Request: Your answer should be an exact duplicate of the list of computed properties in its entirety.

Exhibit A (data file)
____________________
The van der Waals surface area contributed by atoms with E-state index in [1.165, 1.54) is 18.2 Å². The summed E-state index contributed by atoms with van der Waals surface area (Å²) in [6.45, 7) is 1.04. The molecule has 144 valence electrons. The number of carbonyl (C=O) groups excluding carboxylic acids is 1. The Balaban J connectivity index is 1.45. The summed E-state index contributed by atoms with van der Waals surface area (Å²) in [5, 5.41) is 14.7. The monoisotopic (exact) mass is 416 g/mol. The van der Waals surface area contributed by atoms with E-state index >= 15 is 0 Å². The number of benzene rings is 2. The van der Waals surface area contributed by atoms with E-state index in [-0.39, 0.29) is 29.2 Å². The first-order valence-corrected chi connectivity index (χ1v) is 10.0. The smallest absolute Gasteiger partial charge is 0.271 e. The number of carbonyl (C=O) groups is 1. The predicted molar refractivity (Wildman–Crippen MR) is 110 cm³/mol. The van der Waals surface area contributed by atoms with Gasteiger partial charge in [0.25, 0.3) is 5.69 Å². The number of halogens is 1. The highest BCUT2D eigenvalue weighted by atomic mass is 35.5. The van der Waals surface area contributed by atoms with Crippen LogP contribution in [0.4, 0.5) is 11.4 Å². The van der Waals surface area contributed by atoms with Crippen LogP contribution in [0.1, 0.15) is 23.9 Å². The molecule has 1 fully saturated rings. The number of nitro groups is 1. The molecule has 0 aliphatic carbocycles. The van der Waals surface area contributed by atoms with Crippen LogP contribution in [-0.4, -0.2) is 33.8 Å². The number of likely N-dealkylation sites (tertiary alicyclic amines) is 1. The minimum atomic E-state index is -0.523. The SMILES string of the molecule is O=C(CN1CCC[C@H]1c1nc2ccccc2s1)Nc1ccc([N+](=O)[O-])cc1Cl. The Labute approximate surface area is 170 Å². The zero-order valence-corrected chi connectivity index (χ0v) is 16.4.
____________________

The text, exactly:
The van der Waals surface area contributed by atoms with E-state index in [1.165, 1.54) is 18.2 Å². The summed E-state index contributed by atoms with van der Waals surface area (Å²) in [6.45, 7) is 1.04. The molecule has 144 valence electrons. The number of carbonyl (C=O) groups excluding carboxylic acids is 1. The Balaban J connectivity index is 1.45. The summed E-state index contributed by atoms with van der Waals surface area (Å²) in [5, 5.41) is 14.7. The monoisotopic (exact) mass is 416 g/mol. The van der Waals surface area contributed by atoms with E-state index >= 15 is 0 Å². The number of benzene rings is 2. The van der Waals surface area contributed by atoms with E-state index in [-0.39, 0.29) is 29.2 Å². The first-order valence-corrected chi connectivity index (χ1v) is 10.0. The smallest absolute Gasteiger partial charge is 0.271 e. The number of carbonyl (C=O) groups is 1. The predicted molar refractivity (Wildman–Crippen MR) is 110 cm³/mol. The van der Waals surface area contributed by atoms with Gasteiger partial charge in [0.25, 0.3) is 5.69 Å². The number of halogens is 1. The highest BCUT2D eigenvalue weighted by atomic mass is 35.5. The van der Waals surface area contributed by atoms with Crippen LogP contribution in [0.4, 0.5) is 11.4 Å². The van der Waals surface area contributed by atoms with Crippen LogP contribution in [0.1, 0.15) is 23.9 Å². The molecule has 1 fully saturated rings. The number of nitro groups is 1. The molecule has 0 aliphatic carbocycles. The van der Waals surface area contributed by atoms with Crippen LogP contribution in [-0.4, -0.2) is 33.8 Å². The number of likely N-dealkylation sites (tertiary alicyclic amines) is 1. The minimum atomic E-state index is -0.523. The SMILES string of the molecule is O=C(CN1CCC[C@H]1c1nc2ccccc2s1)Nc1ccc([N+](=O)[O-])cc1Cl. The Labute approximate surface area is 170 Å². The zero-order valence-corrected chi connectivity index (χ0v) is 16.4.